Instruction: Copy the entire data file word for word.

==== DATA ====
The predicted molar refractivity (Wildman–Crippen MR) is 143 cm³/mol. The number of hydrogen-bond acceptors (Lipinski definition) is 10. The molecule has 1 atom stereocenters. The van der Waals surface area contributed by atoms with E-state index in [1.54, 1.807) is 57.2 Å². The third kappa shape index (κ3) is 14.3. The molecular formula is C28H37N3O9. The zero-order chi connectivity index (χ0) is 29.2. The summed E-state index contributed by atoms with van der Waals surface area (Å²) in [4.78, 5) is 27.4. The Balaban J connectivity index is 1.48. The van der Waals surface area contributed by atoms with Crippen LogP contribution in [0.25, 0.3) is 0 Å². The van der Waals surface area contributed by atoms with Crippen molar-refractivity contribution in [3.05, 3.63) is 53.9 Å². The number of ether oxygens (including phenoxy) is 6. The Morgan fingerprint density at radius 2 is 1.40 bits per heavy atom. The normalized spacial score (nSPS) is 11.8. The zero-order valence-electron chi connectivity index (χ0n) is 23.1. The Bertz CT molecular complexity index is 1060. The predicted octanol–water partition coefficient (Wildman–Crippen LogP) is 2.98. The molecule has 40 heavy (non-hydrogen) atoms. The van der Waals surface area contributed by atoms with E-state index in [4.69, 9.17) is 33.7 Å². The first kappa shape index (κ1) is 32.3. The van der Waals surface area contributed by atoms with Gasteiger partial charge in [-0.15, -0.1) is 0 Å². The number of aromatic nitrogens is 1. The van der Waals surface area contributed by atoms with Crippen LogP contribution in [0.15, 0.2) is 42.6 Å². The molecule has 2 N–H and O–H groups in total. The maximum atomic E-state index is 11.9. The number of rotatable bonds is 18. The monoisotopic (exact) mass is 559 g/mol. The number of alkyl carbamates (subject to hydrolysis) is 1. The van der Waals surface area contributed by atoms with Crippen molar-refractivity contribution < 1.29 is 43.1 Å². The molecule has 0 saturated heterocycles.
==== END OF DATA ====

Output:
The predicted molar refractivity (Wildman–Crippen MR) is 143 cm³/mol. The number of hydrogen-bond acceptors (Lipinski definition) is 10. The molecule has 1 atom stereocenters. The van der Waals surface area contributed by atoms with E-state index in [1.54, 1.807) is 57.2 Å². The third kappa shape index (κ3) is 14.3. The molecular formula is C28H37N3O9. The zero-order chi connectivity index (χ0) is 29.2. The summed E-state index contributed by atoms with van der Waals surface area (Å²) in [4.78, 5) is 27.4. The Balaban J connectivity index is 1.48. The van der Waals surface area contributed by atoms with Crippen LogP contribution in [0.25, 0.3) is 0 Å². The van der Waals surface area contributed by atoms with Crippen molar-refractivity contribution in [3.05, 3.63) is 53.9 Å². The number of ether oxygens (including phenoxy) is 6. The Morgan fingerprint density at radius 2 is 1.40 bits per heavy atom. The normalized spacial score (nSPS) is 11.8. The zero-order valence-electron chi connectivity index (χ0n) is 23.1. The Bertz CT molecular complexity index is 1060. The predicted octanol–water partition coefficient (Wildman–Crippen LogP) is 2.98. The molecule has 40 heavy (non-hydrogen) atoms. The van der Waals surface area contributed by atoms with E-state index in [4.69, 9.17) is 33.7 Å². The first kappa shape index (κ1) is 32.3. The van der Waals surface area contributed by atoms with Gasteiger partial charge in [-0.15, -0.1) is 0 Å². The number of aromatic nitrogens is 1. The van der Waals surface area contributed by atoms with Crippen LogP contribution in [0.15, 0.2) is 42.6 Å². The molecule has 2 N–H and O–H groups in total. The maximum atomic E-state index is 11.9. The number of rotatable bonds is 18. The monoisotopic (exact) mass is 559 g/mol. The number of alkyl carbamates (subject to hydrolysis) is 1. The van der Waals surface area contributed by atoms with Crippen molar-refractivity contribution < 1.29 is 43.1 Å². The molecule has 0 saturated heterocycles.